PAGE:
5 Telltale Signs That You’re the Target of Envy

Araya Baker, M.Phil.Ed., Ed.M.
5 min readApr 4, 2020
Source: Getty Images

If you’ve ever earned recognition for a significant accomplishment or milestone, you’ve probably been blindsided by disappointment that your victory didn’t move everyone who witnessed the sacrifice and work ethic it demanded. Without warning, even the people who love us most can sometimes grow envious of us, and just as unexpectedly, so can people who barely know us at all.

And worse, being a modest person who doesn’t flaunt coveted material possessions or status symbols doesn’t necessarily protect you from being targeted. When you possess certain enviable personal characteristics that garner attention — traits like charisma, creativity, or self-discipline — simply being yourself is enough to make some individuals resent you.

Below I delve into several telltale signs of envy, and unpack the psychological underpinnings of these red flags. Each analysis offers an explanation of why and how comparison, competitiveness, insecurity, and narcissism often get the best of people who are particularly susceptible to envy. In many instances, their low self-worth, often masked as bravado or condescension, stirs up unnecessary conflict and tension.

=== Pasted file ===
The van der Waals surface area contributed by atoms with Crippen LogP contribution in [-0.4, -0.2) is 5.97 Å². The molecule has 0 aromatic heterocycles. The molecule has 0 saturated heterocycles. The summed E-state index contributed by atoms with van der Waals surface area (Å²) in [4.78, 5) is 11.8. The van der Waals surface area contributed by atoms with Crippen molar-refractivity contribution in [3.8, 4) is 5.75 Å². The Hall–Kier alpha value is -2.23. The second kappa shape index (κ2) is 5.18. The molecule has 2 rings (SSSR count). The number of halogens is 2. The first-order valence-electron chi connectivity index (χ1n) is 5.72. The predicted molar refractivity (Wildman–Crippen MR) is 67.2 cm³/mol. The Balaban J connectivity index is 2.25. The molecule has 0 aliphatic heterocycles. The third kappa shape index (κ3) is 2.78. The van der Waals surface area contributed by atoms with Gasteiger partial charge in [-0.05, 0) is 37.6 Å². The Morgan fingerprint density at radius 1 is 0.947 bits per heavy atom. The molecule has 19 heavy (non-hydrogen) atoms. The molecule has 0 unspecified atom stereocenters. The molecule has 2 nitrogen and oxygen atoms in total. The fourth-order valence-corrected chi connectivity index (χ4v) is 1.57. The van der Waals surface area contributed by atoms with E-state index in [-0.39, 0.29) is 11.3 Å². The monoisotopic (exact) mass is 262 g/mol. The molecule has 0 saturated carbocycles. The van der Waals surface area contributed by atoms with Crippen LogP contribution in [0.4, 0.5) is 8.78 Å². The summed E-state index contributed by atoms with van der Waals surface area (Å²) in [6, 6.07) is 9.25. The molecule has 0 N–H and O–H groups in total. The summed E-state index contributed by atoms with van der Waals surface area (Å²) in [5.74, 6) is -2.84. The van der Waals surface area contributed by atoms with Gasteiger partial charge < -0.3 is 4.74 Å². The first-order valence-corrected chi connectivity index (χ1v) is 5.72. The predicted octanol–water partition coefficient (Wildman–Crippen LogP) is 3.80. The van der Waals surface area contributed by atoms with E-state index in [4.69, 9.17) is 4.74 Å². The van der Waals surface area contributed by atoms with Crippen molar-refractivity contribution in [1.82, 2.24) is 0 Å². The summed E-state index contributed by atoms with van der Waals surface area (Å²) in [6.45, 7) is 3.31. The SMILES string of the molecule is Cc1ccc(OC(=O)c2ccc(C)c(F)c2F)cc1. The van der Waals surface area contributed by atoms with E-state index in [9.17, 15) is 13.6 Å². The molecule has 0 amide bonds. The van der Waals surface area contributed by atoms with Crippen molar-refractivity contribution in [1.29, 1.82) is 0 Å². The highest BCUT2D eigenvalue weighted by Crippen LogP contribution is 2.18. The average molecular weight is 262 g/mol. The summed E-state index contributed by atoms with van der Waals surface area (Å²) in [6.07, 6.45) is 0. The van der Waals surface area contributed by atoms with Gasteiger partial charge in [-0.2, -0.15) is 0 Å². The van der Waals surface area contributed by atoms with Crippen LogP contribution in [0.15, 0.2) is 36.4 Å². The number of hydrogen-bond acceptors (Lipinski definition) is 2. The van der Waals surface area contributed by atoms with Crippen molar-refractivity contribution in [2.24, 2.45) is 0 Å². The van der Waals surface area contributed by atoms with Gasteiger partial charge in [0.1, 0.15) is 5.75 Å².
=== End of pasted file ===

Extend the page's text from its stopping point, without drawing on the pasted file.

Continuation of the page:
If you’re being targeted by envy, you’ve probably wondered why said person spends more time diminishing you than addressing their own low self-esteem and working toward inner fulfillment and self-empowerment. The examples here provide insight into just how disempowered and irrational envy can render some individuals.

1. They step out of character when others compliment or congratulate you.

Envy is such a common and universal emotion, even the angels amongst us are susceptible to it. It doesn’t help that by selling illusions of perfection, the beauty and media industries plant a degree of insecurity in all of us.

The implication for recognizing envy in others is that they probably aren’t known as bullies. Instead, their envy may manifest as a reaction to you that often seems totally out of character. In social settings, you’ve probably never seen them bully others, and they might even treat you cordially. However, you might also notice that a switch flips when others shower you with attention. As everyone else enthusiastically compliments or congratulates you, they suddenly appear…

Araya Baker, M.Phil.Ed., Ed.M.

Araya Baker is a counselor, suicidologist, and policy analyst.